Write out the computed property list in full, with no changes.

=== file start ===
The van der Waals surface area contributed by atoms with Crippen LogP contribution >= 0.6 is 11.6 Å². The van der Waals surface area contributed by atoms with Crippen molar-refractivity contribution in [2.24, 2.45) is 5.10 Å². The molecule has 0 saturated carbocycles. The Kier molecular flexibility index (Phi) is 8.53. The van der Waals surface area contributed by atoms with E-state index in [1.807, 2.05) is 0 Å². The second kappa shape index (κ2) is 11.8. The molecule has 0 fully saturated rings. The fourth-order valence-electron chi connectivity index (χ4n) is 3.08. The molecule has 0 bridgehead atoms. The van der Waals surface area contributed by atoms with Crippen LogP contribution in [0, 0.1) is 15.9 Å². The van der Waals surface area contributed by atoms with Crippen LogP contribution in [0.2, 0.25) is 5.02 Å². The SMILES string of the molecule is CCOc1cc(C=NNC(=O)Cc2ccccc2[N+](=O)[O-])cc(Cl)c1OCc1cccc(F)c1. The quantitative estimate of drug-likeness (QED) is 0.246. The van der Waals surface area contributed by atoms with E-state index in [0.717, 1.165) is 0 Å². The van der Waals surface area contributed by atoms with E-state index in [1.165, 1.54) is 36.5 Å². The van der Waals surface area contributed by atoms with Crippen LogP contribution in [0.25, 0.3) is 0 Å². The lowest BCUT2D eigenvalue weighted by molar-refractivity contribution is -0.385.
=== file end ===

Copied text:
The van der Waals surface area contributed by atoms with Crippen LogP contribution >= 0.6 is 11.6 Å². The van der Waals surface area contributed by atoms with Crippen molar-refractivity contribution in [2.24, 2.45) is 5.10 Å². The molecule has 0 saturated carbocycles. The Kier molecular flexibility index (Phi) is 8.53. The van der Waals surface area contributed by atoms with E-state index in [1.807, 2.05) is 0 Å². The second kappa shape index (κ2) is 11.8. The molecule has 0 fully saturated rings. The fourth-order valence-electron chi connectivity index (χ4n) is 3.08. The molecule has 0 bridgehead atoms. The van der Waals surface area contributed by atoms with Crippen LogP contribution in [0, 0.1) is 15.9 Å². The van der Waals surface area contributed by atoms with Crippen LogP contribution in [0.2, 0.25) is 5.02 Å². The SMILES string of the molecule is CCOc1cc(C=NNC(=O)Cc2ccccc2[N+](=O)[O-])cc(Cl)c1OCc1cccc(F)c1. The quantitative estimate of drug-likeness (QED) is 0.246. The van der Waals surface area contributed by atoms with E-state index in [0.717, 1.165) is 0 Å². The van der Waals surface area contributed by atoms with E-state index in [1.165, 1.54) is 36.5 Å². The van der Waals surface area contributed by atoms with Crippen LogP contribution in [0.25, 0.3) is 0 Å². The lowest BCUT2D eigenvalue weighted by molar-refractivity contribution is -0.385.